Don't punish or scold them for submissive urination. This will only make the problem worse. If your dog is extremely fearful, ask your vet about medications that may help during the retraining process.
He might be stressed by a current or recent occurrence. There may be a problem with the dog's urinary tract. Or there may be a deeper, more systemic issue. A dog may urinate in his own bed if he is experiencing stress, anxiety, fear of abandonment, or grief, such as for the passing of another dog in the family.
Why does urinary incontinence occur mostly during sleep or rest? Your pet's muscles are totally relaxed, including the muscles in the urethra (the urinary tube) that normally keep urine inside the urinary bladder.
A dab of Vicks VapoRub will stop a dog returning to a spot — and stop it chewing rugs, chair legs and curtains.
Nature's Miracle House-Breaking Potty Training Spray is specially formulated to help train dogs to relieve themselves where you want them to. Pheromonal scents, detectable only by a dog's delicate senses, act as a signal telling dogs it's okay to "go" on the spot you have sprayed.
Essential oils as dog pee repellent
Like every other animal, dogs don't like certain smells which is why a smell deterrent is always a great choice to keep dogs away from certain areas or exhibit certain behaviors. Some such smells include peppermint, citrus, and lavender.
Peeing while excited is a behavior that your dog may do to show submission or other feelings they are trying to convey. This behavior is more common in puppies and luckily most dogs will outgrow this phase of submissive peeing on their own.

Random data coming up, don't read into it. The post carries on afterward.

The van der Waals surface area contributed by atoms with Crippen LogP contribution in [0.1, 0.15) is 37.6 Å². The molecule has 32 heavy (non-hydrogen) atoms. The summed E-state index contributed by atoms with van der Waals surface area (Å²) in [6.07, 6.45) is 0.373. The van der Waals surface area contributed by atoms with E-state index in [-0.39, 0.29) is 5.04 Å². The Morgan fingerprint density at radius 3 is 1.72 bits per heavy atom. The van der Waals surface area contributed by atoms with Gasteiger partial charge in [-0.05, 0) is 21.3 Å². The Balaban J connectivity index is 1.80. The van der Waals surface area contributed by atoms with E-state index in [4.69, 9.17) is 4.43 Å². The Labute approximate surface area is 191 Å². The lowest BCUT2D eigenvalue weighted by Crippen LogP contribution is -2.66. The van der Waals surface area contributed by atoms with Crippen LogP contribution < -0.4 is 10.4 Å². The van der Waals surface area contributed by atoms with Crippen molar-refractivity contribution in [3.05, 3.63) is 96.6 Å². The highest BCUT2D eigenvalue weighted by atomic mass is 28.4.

Once you bring a dog into your home, you become part of their pack. They enjoy sleeping with you because it makes them feel safe and comfortable. Sleeping together gives dogs an emotional connection to their owners. Dogs feel love and gratitude towards you, just like you feel towards them.
Signs your dog imprinted on you.
They follow you around closely. They mirror your behaviors. They follow your commands more readily than they do other people's. They check in with you frequently when in new environments or situations.
Bed-scratching is a natural behavior in dogs as a way to create comfortable bedding. This is an inherited behavior that dogs might do unconsciously. This is why dogs like to build a fort in their blanket and dig in with their nose to prep for bedtime. Bed-scratching can also be territorial.
Ignore the behavior.
When your dog submissively pees, pretend that it didn't happen for a few minutes. Scolding or praising at this point will only reinforce your dog's belief that he needs to submit to you by peeing.
Female dogs also engage in urine-marking. However, the behavior could be an indication of anxiety. You may be surprised to know marking behavior is not solely in the male province.
The methodology of observing the dogs freely exploring the experimental area allowed us to determine the smells that were the most attractive to them (food, beaver clothing). Our study shows that dogs interacted more frequently with the scents of blueberries, blackberries, mint, rose, lavender, and linalol.